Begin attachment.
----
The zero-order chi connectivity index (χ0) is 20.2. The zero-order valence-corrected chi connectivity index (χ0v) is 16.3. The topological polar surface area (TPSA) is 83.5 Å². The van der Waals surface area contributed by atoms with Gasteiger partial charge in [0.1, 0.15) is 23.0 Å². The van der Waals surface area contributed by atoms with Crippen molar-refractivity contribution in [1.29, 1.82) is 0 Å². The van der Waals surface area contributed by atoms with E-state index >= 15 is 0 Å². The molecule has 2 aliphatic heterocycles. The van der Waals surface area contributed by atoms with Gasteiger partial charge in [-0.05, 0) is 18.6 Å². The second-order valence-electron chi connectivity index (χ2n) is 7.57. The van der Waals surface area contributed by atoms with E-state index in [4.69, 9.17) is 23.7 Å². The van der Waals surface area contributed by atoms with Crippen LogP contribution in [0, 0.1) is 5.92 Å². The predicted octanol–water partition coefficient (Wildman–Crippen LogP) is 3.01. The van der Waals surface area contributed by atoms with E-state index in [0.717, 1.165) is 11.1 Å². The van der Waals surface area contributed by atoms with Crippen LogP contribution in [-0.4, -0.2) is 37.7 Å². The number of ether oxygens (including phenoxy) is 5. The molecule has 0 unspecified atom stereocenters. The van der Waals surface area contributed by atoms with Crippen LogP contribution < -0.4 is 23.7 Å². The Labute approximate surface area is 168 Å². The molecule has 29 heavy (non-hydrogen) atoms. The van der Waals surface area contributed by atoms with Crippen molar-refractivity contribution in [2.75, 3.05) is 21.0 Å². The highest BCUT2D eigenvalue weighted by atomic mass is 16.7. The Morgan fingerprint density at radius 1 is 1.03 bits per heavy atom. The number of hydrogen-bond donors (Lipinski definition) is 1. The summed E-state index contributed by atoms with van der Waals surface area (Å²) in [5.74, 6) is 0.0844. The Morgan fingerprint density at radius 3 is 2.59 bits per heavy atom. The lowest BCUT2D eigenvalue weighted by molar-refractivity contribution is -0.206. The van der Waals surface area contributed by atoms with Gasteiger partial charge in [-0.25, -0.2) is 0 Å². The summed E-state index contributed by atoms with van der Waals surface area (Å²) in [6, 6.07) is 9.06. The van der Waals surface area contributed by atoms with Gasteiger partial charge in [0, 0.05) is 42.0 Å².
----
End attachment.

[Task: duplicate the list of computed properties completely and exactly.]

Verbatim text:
The zero-order chi connectivity index (χ0) is 20.2. The zero-order valence-corrected chi connectivity index (χ0v) is 16.3. The topological polar surface area (TPSA) is 83.5 Å². The van der Waals surface area contributed by atoms with Gasteiger partial charge in [0.1, 0.15) is 23.0 Å². The van der Waals surface area contributed by atoms with Crippen molar-refractivity contribution in [1.29, 1.82) is 0 Å². The van der Waals surface area contributed by atoms with E-state index >= 15 is 0 Å². The molecule has 2 aliphatic heterocycles. The van der Waals surface area contributed by atoms with Gasteiger partial charge in [-0.05, 0) is 18.6 Å². The second-order valence-electron chi connectivity index (χ2n) is 7.57. The van der Waals surface area contributed by atoms with E-state index in [4.69, 9.17) is 23.7 Å². The van der Waals surface area contributed by atoms with Crippen LogP contribution in [0, 0.1) is 5.92 Å². The predicted octanol–water partition coefficient (Wildman–Crippen LogP) is 3.01. The van der Waals surface area contributed by atoms with E-state index in [0.717, 1.165) is 11.1 Å². The van der Waals surface area contributed by atoms with Crippen LogP contribution in [-0.4, -0.2) is 37.7 Å². The number of ether oxygens (including phenoxy) is 5. The molecule has 0 unspecified atom stereocenters. The van der Waals surface area contributed by atoms with Crippen LogP contribution < -0.4 is 23.7 Å². The Labute approximate surface area is 168 Å². The molecule has 29 heavy (non-hydrogen) atoms. The van der Waals surface area contributed by atoms with Crippen molar-refractivity contribution in [2.75, 3.05) is 21.0 Å². The highest BCUT2D eigenvalue weighted by atomic mass is 16.7. The Morgan fingerprint density at radius 1 is 1.03 bits per heavy atom. The number of hydrogen-bond donors (Lipinski definition) is 1. The summed E-state index contributed by atoms with van der Waals surface area (Å²) in [5.74, 6) is 0.0844. The Morgan fingerprint density at radius 3 is 2.59 bits per heavy atom. The lowest BCUT2D eigenvalue weighted by molar-refractivity contribution is -0.206. The van der Waals surface area contributed by atoms with Gasteiger partial charge in [-0.25, -0.2) is 0 Å². The summed E-state index contributed by atoms with van der Waals surface area (Å²) in [6, 6.07) is 9.06. The van der Waals surface area contributed by atoms with Gasteiger partial charge in [0, 0.05) is 42.0 Å².